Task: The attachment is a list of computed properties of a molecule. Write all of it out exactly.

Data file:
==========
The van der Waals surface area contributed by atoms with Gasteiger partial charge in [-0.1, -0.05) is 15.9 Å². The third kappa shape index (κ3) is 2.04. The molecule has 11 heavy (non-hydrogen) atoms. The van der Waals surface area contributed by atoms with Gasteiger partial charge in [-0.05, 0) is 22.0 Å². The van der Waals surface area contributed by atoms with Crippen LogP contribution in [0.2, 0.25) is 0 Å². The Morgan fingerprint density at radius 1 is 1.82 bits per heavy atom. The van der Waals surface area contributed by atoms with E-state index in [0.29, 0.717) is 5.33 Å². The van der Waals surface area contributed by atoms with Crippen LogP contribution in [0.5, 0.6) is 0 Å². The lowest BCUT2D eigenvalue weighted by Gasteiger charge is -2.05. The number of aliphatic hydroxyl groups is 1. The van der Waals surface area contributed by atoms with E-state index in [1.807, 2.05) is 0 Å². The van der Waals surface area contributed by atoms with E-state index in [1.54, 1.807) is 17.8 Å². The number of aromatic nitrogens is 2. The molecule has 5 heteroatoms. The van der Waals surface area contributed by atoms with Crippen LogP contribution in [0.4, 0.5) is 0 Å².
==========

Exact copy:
The van der Waals surface area contributed by atoms with Gasteiger partial charge in [-0.1, -0.05) is 15.9 Å². The third kappa shape index (κ3) is 2.04. The molecule has 11 heavy (non-hydrogen) atoms. The van der Waals surface area contributed by atoms with Gasteiger partial charge in [-0.05, 0) is 22.0 Å². The van der Waals surface area contributed by atoms with Crippen LogP contribution in [0.2, 0.25) is 0 Å². The Morgan fingerprint density at radius 1 is 1.82 bits per heavy atom. The van der Waals surface area contributed by atoms with E-state index in [0.29, 0.717) is 5.33 Å². The van der Waals surface area contributed by atoms with Crippen LogP contribution in [0.5, 0.6) is 0 Å². The lowest BCUT2D eigenvalue weighted by Gasteiger charge is -2.05. The number of aliphatic hydroxyl groups is 1. The van der Waals surface area contributed by atoms with E-state index in [1.807, 2.05) is 0 Å². The van der Waals surface area contributed by atoms with E-state index in [1.54, 1.807) is 17.8 Å². The number of aromatic nitrogens is 2. The molecule has 5 heteroatoms. The van der Waals surface area contributed by atoms with Crippen LogP contribution in [0.4, 0.5) is 0 Å².